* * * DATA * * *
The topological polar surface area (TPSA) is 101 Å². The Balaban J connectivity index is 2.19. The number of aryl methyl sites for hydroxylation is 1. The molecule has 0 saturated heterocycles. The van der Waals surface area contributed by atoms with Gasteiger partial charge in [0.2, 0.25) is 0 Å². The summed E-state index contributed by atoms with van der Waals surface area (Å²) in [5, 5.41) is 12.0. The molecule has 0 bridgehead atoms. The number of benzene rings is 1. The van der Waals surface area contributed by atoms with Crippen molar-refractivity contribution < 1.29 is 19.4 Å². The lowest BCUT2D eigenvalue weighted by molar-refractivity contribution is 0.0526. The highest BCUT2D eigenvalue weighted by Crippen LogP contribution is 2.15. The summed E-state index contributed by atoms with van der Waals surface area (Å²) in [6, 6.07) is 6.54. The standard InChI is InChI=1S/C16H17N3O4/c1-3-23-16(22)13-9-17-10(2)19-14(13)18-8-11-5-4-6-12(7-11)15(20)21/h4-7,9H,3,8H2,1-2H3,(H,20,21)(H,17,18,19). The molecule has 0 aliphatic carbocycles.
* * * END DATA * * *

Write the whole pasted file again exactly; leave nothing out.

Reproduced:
The topological polar surface area (TPSA) is 101 Å². The Balaban J connectivity index is 2.19. The number of aryl methyl sites for hydroxylation is 1. The molecule has 0 saturated heterocycles. The van der Waals surface area contributed by atoms with Gasteiger partial charge in [0.2, 0.25) is 0 Å². The summed E-state index contributed by atoms with van der Waals surface area (Å²) in [5, 5.41) is 12.0. The molecule has 0 bridgehead atoms. The number of benzene rings is 1. The van der Waals surface area contributed by atoms with Crippen molar-refractivity contribution < 1.29 is 19.4 Å². The lowest BCUT2D eigenvalue weighted by molar-refractivity contribution is 0.0526. The highest BCUT2D eigenvalue weighted by Crippen LogP contribution is 2.15. The summed E-state index contributed by atoms with van der Waals surface area (Å²) in [6, 6.07) is 6.54. The standard InChI is InChI=1S/C16H17N3O4/c1-3-23-16(22)13-9-17-10(2)19-14(13)18-8-11-5-4-6-12(7-11)15(20)21/h4-7,9H,3,8H2,1-2H3,(H,20,21)(H,17,18,19). The molecule has 0 aliphatic carbocycles.